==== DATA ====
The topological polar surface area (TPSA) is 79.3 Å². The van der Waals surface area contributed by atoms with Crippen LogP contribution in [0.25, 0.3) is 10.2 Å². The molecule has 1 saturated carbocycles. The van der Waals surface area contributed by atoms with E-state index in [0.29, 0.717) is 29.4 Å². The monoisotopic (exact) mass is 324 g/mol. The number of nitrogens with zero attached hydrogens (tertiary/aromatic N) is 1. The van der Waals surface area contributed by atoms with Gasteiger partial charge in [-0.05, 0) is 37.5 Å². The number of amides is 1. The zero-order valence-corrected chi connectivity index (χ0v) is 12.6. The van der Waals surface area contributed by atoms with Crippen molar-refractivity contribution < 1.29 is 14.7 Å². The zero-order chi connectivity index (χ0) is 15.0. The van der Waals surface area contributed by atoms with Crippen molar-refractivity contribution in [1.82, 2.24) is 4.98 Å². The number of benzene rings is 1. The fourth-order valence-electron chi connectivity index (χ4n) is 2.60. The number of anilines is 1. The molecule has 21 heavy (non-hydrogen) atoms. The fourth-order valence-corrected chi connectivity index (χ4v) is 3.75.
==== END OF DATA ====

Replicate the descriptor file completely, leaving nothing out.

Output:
The topological polar surface area (TPSA) is 79.3 Å². The van der Waals surface area contributed by atoms with Crippen LogP contribution in [0.25, 0.3) is 10.2 Å². The molecule has 1 saturated carbocycles. The van der Waals surface area contributed by atoms with E-state index in [0.29, 0.717) is 29.4 Å². The monoisotopic (exact) mass is 324 g/mol. The number of nitrogens with zero attached hydrogens (tertiary/aromatic N) is 1. The van der Waals surface area contributed by atoms with Gasteiger partial charge in [-0.05, 0) is 37.5 Å². The number of amides is 1. The zero-order valence-corrected chi connectivity index (χ0v) is 12.6. The van der Waals surface area contributed by atoms with Crippen molar-refractivity contribution < 1.29 is 14.7 Å². The zero-order chi connectivity index (χ0) is 15.0. The van der Waals surface area contributed by atoms with Crippen molar-refractivity contribution in [1.82, 2.24) is 4.98 Å². The number of benzene rings is 1. The fourth-order valence-electron chi connectivity index (χ4n) is 2.60. The number of anilines is 1. The molecule has 21 heavy (non-hydrogen) atoms. The fourth-order valence-corrected chi connectivity index (χ4v) is 3.75.